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Monoclonal antibodies (mAb or moAb) are antibodies that are identical because they are produced by one type of immune cell that are all clones of a single parent cell. Given (almost) any substance, it is possible to create monoclonal antibodies that specifically bind to that substance; they can then serve to detect or purify that substance. This has become an important tool in biochemistry, molecular biology and medicine. When used as medications, the generic name ends in -mab (see "Nomenclature of monoclonal antibodies").
The idea of a "magic bullet" was first proposed by Paul Ehrlich who at the beginning of the 20th century postulated that if a compound could be made that selectively targeted a disease-causing organism, then a toxin for that organism could be delivered along with the agent of selectivity.
In the 1970s the B-cell cancer myeloma was known, and it was understood that these cancerous B-cells all produce a single type of antibody (a paraprotein). This was used to study the structure of antibodies, but it was not yet possible to produce identical antibodies specific to a given antigen.
A process of producing monoclonal antibodies involving human-mouse hybrid cells was described by Jerrold Schwaber in 1973 and remains widely cited among those using human-derived hybridomas., but claims to priority have been controversial. A science history paper on the subject gave some credit to Schwaber for inventing a technique that was widely cited, but stopped short of suggesting that he had been cheated. The invention is generally accredited to Georges Köhler, César Milstein, and Niels Kaj Jerne in 1975; who shared the Nobel Prize in Physiology or Medicine in 1984 for the discovery. The key idea was to use a line of myeloma cells that had lost their ability to secrete antibodies, come up with a technique to fuse these cells with healthy antibody producing B-cells, and be able to select for the successfully fused cells.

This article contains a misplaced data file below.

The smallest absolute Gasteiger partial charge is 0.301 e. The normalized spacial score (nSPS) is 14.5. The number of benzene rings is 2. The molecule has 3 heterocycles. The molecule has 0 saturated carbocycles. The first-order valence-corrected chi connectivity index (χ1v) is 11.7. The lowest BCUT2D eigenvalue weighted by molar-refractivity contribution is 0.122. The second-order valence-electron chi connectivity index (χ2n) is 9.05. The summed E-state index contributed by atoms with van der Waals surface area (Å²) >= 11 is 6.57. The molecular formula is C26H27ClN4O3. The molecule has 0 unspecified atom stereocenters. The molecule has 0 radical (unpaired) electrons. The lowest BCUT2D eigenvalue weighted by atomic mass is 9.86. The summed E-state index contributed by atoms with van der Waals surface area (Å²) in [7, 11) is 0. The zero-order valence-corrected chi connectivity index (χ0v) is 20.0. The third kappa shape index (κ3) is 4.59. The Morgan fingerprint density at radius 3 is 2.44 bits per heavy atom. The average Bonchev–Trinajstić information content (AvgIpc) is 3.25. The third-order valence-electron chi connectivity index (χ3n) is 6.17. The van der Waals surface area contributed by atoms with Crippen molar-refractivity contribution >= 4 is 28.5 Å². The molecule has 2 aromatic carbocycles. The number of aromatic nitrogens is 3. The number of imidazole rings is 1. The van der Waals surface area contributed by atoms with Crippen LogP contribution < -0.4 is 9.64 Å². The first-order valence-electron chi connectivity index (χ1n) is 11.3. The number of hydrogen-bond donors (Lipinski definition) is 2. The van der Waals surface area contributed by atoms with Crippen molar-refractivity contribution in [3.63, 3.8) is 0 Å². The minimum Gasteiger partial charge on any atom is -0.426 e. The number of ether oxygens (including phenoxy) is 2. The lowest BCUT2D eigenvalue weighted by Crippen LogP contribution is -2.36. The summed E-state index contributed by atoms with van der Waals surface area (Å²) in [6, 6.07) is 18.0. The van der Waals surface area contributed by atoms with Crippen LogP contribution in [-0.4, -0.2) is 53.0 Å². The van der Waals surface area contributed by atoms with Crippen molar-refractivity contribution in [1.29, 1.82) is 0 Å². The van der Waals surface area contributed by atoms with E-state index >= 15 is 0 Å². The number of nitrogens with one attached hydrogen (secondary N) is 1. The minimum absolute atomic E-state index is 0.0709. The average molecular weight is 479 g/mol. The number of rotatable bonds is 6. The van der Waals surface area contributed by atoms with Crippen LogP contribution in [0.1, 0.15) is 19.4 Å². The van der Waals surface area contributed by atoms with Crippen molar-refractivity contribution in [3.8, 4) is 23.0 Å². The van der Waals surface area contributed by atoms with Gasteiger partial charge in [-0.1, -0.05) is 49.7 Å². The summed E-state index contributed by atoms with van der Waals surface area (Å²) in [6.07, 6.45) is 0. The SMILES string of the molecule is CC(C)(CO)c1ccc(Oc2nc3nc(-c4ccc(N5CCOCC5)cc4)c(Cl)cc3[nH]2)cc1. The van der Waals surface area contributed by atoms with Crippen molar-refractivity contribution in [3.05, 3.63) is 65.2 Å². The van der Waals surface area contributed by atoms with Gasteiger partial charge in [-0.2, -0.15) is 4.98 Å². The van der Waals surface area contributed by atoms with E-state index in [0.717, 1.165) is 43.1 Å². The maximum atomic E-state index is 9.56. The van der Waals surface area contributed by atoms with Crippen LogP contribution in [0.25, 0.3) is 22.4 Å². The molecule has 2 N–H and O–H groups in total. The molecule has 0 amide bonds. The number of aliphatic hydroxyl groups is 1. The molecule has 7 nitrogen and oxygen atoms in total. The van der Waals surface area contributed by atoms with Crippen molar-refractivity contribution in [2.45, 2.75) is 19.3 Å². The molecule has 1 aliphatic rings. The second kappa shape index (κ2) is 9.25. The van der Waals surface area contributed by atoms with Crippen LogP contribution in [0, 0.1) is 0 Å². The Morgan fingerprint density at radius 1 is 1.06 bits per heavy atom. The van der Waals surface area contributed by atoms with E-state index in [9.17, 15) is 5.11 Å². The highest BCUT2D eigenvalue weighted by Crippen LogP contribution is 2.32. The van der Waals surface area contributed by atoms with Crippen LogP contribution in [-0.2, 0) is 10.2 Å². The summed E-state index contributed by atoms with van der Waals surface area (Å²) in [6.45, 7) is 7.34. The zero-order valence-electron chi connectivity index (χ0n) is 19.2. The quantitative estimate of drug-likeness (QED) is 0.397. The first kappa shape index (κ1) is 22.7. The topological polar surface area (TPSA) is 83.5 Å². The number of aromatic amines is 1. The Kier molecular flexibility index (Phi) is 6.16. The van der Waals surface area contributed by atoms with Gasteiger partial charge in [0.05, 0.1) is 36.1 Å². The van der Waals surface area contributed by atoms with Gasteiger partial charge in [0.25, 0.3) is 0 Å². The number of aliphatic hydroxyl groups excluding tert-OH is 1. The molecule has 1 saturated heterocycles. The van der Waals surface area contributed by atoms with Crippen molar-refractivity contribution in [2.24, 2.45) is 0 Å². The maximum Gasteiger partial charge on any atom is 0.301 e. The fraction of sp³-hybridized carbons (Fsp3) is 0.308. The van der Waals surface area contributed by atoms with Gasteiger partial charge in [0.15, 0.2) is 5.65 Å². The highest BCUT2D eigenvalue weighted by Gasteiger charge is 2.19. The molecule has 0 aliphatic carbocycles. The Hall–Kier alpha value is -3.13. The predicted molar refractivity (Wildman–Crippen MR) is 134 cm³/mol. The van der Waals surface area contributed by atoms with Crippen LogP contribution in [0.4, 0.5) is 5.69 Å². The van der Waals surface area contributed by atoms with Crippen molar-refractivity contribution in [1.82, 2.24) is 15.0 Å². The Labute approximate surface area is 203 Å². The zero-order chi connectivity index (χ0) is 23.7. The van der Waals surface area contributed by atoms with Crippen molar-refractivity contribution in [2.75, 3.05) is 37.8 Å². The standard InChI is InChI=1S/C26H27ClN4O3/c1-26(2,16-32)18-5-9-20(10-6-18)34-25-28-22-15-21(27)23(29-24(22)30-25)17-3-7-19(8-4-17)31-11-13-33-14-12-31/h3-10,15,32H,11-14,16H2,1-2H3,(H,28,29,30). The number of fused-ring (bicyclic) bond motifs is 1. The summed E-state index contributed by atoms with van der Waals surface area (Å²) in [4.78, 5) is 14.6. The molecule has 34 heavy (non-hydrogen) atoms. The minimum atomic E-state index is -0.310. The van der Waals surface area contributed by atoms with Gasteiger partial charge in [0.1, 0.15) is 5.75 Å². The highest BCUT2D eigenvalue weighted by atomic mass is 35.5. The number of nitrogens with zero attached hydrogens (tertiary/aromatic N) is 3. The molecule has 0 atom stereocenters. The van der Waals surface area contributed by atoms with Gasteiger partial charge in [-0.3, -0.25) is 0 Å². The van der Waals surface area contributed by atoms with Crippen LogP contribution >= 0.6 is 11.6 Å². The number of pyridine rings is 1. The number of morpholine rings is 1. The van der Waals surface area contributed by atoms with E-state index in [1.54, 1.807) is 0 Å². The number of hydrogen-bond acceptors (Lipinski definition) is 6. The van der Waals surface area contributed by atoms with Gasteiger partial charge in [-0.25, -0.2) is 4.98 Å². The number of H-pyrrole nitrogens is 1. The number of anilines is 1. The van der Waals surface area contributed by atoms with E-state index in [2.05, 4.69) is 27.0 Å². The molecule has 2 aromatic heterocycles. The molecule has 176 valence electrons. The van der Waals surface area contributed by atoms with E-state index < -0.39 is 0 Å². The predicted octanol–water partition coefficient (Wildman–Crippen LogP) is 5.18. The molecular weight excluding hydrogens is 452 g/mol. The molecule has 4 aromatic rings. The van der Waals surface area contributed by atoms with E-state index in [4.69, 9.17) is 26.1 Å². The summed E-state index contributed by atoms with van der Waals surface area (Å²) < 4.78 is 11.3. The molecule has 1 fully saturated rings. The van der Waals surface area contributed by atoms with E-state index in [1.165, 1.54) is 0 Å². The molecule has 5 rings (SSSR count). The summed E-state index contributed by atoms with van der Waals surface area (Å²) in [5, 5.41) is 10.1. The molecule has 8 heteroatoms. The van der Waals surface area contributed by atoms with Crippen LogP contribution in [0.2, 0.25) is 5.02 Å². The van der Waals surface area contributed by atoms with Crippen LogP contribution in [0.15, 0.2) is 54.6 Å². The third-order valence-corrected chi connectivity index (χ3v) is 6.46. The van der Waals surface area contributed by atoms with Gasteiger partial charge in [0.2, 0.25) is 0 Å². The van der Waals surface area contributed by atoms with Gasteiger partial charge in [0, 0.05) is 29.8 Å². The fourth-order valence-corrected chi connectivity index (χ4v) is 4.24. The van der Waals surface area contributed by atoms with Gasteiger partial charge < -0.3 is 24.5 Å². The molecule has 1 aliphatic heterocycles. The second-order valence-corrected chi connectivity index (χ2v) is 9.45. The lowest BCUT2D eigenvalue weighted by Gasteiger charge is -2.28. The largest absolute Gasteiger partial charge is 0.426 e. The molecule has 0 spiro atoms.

In 1988 Greg Winter and his team pioneered the techniques to humanize monoclonal antibodies, removing the reactions that many monoclonal antibodies caused in some patients.
Hybridoma Cell Production
Monoclonal antibodies are made by fusing the spleen cells from a mouse that has been immunized with the desired antigen with myeloma cells.
Polyethylene glycol is used to fuse of adjacent plasma membranes, but the success rate is low so a selective medium is used in which only fused cells can grow. This is because myeloma cells have lost the ability to synthesize hypoxanthine-guanine-phosphoribosyl transferase (HGPRT).
This enzyme enables cells to synthesize purines using an extracellular source of hypoxanthine as a precursor. Ordinarily, the absence of HGPRT is not a problem for the cell because cells have an alternate biochemical pathway that they can use to synthesize purines. However, when cells are exposed to aminopterin (a folic acid analogue), they are unable to use this other, rescue, pathway and are now fully dependent on HGPRT for survival.
The selective culture medium is called HAT medium because it contains:
This mixture of cells is then diluted and clones are grown from single parent cells. The antibodies secreted by the different clones are then tested for their ability to bind to the antigen (for example with a test such as EIA or Antigen Microarray Assay) or immuno-dot blot, and the most productive and stable clone is then grown in culture medium to a high volume. When the hybridoma cells are injected in mice (in the peritoneal cavity, the gut), they produce tumors containing an antibody-rich fluid called ascites fluid.
The medium must be enriched during selection to further favour hybridoma growth. This can be achieved by the use of a layer of feeder fibrocyte cells or supplement medium such as briclone. Production in cell culture is usually preferred as the ascites technique is painful to the animal and if replacement techniques exist, is considered unethical.